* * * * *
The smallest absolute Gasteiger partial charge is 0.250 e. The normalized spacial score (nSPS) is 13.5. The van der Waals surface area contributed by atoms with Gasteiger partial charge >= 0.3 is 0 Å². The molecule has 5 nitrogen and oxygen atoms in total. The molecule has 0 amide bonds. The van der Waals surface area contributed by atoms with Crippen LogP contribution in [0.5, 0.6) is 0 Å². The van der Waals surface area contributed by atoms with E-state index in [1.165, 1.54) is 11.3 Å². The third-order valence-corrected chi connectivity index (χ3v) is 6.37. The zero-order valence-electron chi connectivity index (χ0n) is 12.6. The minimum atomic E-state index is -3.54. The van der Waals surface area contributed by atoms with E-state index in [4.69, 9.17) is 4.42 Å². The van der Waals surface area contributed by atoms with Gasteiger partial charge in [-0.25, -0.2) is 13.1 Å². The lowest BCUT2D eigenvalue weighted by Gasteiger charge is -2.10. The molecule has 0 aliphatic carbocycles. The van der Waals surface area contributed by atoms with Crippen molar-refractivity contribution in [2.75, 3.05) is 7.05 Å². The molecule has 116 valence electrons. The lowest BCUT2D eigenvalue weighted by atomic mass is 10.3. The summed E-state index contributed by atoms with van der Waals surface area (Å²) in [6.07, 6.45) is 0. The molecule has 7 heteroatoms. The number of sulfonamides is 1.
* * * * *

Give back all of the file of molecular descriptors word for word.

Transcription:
The smallest absolute Gasteiger partial charge is 0.250 e. The normalized spacial score (nSPS) is 13.5. The van der Waals surface area contributed by atoms with Gasteiger partial charge >= 0.3 is 0 Å². The molecule has 5 nitrogen and oxygen atoms in total. The molecule has 0 amide bonds. The van der Waals surface area contributed by atoms with Crippen LogP contribution in [0.5, 0.6) is 0 Å². The van der Waals surface area contributed by atoms with E-state index in [1.165, 1.54) is 11.3 Å². The third-order valence-corrected chi connectivity index (χ3v) is 6.37. The zero-order valence-electron chi connectivity index (χ0n) is 12.6. The minimum atomic E-state index is -3.54. The van der Waals surface area contributed by atoms with E-state index in [4.69, 9.17) is 4.42 Å². The van der Waals surface area contributed by atoms with Gasteiger partial charge in [-0.25, -0.2) is 13.1 Å². The lowest BCUT2D eigenvalue weighted by Gasteiger charge is -2.10. The molecule has 0 aliphatic carbocycles. The van der Waals surface area contributed by atoms with Crippen molar-refractivity contribution in [2.75, 3.05) is 7.05 Å². The molecule has 116 valence electrons. The lowest BCUT2D eigenvalue weighted by atomic mass is 10.3. The summed E-state index contributed by atoms with van der Waals surface area (Å²) in [6.07, 6.45) is 0. The molecule has 7 heteroatoms. The number of sulfonamides is 1.